Frankly, this is the demosntration of why Obama’s such a piss poor president.  For all the talk about fairness and compassion for the downtrodden, there doesn’t appear to be any for the people that are being trampled on and suffering through this horrific policy.

Why Obamacare is demonstrating a very disturbing trend in American politics

Elie Wiesel penned the phrase “…the oppose of love is not hate, it’s indifference…” way back in 1986.  This is an undeniable truth, and although I’m sometimes very poor in recognizing this by demonstrating otherwise in my own behavior, I do try to remember it when I find people or things are beginning to bother me.  No more have I tried to follow this philosophy than in my political relationships.  Naturally, certain people aren’t going to like me.  I accept that.  Again, I’m not perfect but I do try.

This is why it’s also a bit bothersome to me what the Obama Administration is demonstrating in its response to the growing chorus of criticisms about its Obamacare rollout.  The things that Obama should be ambivalent about seem to be the rub while those that the administration should focus significantly on are what we don’t seem to find much care about.  Responding to criticisms of your person will never end well, as it does nothing but contribute to a tit-for-tat environment; taking customer complaints as opportunities for improvement are what successful organizations do across the world, regardless of how justifiable those complaints might be.

First, let’s take a look at the things he should be taking seriously.  Edie Littlefield Sundby by know is a well-known cancer survivor/patient from California.  One of the most oft quoted passages from her article in the Wall Street Journal reads:

My grievance is not political; all my energies are directed to enjoying life and staying alive, and I have no time for politics. For almost seven years I have fought and survived stage-4 gallbladder cancer, with a five-year survival rate of less than 2% after diagnosis. I am a determined fighter and extremely lucky. But this luck may have just run out: My affordable, lifesaving medical insurance policy has been canceled effective Dec. 31.

While Ms. Sundy’s story is anecdotal, there is a disturbing trend of evidence that real people are being hurt by the stream of cancellation notices taking place.  The response from the left and Obama Administration is frightening.  Think Progress took the approach of saying “No, Ms. Sundby, here’s why you don’t understand you’re wrong…” in an article posted earlier today.  This mirrors the Obama Administration’s public relations plan of blaming those greedy ol’ insurance companies that decided to cancel the policies after the individual mandates came into force.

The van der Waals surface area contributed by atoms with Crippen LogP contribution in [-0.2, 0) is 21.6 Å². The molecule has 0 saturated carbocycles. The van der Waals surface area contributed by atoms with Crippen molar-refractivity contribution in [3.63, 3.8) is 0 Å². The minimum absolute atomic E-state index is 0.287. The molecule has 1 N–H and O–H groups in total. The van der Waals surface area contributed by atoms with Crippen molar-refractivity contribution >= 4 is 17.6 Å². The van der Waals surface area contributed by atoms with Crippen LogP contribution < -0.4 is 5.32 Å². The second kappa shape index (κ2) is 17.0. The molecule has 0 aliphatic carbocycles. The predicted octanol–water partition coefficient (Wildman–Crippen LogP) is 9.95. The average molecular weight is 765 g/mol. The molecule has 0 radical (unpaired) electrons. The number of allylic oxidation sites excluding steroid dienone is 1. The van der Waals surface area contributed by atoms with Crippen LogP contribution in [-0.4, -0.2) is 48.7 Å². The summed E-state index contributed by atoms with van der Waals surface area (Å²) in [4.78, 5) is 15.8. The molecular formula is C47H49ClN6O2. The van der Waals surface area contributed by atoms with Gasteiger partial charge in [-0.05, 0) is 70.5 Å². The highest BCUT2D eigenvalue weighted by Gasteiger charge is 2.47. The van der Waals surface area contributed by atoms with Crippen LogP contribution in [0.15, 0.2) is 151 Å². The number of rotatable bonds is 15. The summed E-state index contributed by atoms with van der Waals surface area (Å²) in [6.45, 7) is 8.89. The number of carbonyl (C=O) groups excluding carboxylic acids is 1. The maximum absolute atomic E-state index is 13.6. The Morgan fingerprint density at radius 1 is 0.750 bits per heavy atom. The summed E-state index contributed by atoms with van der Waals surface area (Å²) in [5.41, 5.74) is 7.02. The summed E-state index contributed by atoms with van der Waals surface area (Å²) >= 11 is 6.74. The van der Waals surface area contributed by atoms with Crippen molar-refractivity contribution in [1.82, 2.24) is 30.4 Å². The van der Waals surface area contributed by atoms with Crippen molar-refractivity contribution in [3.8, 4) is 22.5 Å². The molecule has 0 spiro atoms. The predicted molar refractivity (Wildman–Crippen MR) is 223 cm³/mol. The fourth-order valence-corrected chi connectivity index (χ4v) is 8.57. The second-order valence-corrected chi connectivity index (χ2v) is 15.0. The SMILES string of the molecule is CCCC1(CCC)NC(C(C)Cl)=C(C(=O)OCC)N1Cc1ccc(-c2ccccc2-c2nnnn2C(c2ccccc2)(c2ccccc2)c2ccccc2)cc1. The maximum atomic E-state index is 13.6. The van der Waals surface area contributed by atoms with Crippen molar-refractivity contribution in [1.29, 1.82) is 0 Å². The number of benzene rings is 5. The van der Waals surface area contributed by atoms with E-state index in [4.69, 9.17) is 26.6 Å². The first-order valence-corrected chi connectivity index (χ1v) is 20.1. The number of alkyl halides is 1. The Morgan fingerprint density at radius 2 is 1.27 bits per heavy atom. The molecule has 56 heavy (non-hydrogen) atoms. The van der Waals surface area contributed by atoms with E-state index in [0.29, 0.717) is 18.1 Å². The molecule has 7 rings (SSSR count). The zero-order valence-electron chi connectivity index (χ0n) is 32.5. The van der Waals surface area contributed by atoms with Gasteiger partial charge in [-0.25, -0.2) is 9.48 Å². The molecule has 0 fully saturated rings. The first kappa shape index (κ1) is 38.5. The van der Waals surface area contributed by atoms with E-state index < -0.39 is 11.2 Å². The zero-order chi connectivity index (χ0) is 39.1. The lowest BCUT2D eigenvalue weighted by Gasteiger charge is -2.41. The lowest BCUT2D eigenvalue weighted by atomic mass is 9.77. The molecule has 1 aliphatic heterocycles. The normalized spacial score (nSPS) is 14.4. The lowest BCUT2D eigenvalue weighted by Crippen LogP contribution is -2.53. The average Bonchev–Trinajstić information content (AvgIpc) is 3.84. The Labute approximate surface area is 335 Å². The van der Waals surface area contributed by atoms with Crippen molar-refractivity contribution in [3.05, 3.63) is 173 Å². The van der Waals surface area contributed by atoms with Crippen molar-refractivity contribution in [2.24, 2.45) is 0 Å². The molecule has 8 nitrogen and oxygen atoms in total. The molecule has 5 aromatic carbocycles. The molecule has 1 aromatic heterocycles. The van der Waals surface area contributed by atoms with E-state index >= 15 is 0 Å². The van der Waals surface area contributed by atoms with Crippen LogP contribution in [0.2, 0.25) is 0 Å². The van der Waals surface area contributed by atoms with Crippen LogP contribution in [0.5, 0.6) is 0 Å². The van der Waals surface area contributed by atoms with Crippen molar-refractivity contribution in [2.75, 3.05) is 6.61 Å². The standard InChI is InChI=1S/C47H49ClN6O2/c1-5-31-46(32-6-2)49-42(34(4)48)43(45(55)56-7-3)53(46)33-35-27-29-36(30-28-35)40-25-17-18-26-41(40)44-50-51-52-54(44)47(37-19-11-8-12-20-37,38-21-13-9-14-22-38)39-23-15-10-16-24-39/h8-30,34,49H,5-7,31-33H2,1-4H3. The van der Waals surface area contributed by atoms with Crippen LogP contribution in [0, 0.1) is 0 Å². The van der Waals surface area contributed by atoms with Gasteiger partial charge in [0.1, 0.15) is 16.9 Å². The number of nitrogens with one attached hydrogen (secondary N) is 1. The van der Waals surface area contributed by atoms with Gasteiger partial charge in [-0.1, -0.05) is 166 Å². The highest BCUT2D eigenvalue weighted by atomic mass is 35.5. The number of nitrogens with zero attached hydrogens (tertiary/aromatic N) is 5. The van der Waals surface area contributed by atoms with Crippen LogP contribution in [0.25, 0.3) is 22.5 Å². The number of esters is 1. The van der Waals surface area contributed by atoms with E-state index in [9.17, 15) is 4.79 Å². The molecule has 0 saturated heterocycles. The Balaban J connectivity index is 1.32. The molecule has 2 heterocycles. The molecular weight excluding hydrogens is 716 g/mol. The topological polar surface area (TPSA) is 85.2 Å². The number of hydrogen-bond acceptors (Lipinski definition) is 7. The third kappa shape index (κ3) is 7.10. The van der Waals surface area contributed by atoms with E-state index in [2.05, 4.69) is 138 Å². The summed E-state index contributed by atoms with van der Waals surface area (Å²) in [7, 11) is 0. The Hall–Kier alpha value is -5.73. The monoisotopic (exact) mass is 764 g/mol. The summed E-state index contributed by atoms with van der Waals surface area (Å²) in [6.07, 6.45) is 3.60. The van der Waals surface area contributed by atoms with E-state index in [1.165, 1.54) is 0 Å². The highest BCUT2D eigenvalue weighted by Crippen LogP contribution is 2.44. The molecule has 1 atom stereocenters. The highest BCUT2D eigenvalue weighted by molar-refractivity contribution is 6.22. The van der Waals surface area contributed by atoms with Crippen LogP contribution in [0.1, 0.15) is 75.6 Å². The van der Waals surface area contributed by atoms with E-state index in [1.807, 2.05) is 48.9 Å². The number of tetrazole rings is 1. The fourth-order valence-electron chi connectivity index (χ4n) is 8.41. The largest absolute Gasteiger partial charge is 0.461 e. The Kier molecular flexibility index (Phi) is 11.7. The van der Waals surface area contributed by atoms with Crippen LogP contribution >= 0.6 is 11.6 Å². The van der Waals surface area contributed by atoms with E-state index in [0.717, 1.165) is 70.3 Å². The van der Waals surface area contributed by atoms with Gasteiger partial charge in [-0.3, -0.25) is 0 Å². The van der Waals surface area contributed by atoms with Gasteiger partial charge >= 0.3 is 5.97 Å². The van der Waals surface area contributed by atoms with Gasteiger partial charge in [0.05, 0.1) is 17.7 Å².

Here’s why this is bothersome.  Obama’s routinely followed the tactic of “kill the messenger” in order to maintain the moral high ground in his communications.  While the commentary coming out against Sundby is a telling example, simply look at the budget debacle that recently concluded and how Obama’s entire series of arguments can be summed up in #GOPShutdown.  It’s always someone else’s fault, and I will do whatever I can to make sure people see it.

This is problematic in a very real way in that it necessarily draws attention away from the real conversation needed to address the problems at hand.  Attack the messenger, defenders will begin to fire, and now you have a battle of words over who is the bad guy.  Make no mistake, as the GOP and the right begins to engage in the tit-for-tat environment they only contribute to the problem.  That said, the type of arguments we should ambivalent towards are gaining far too much ground and have commanded our attention far, far too much.  Debate and rational policies suffer because of it.

Which is what Obama continues to maintain an ignorance of, and in my opinion, for very good reason – his policy is broken already and the rollout has done nothing but demonstrate that truth.  The tales of healthcare.gov failing are legendary by this point, but it is now coming to light the Administration knew of the potential impact to consumers.  Furthermore, it doesn’t appear that the alternate enrollment methods are not working quite as well as they should, either.  Even furthermore, significant portions of the bill have been demonstrated by actuary tables – the very instruments intended to make insurance plans and pools work – to be unsustainable.  Even even furthermore, Obama’s going as far to say he never made the promises he was videotaped making.

This, too, unfortunately demonstrates the disturbing trend among American political groups of their completely irrational devotion to their own stuff.  Another such example is Common Core.  When Republican states were leading the charge for a nationally based methods to make Springfield, IL the same as Springfield, TN the same as Springfield, MA in terms of education, we heard not a peep.  Now that a Democrat president has incorporated the standards into his own methods of improving education, the conservatives are willing to rise up and challenge the “federal takeover” without acknowledging the GOP’s role in creating that takeover.  Don’t get me wrong, Common Core is a bad idea and major liberalization of the education market must occur, but also don’t get the facts wrong.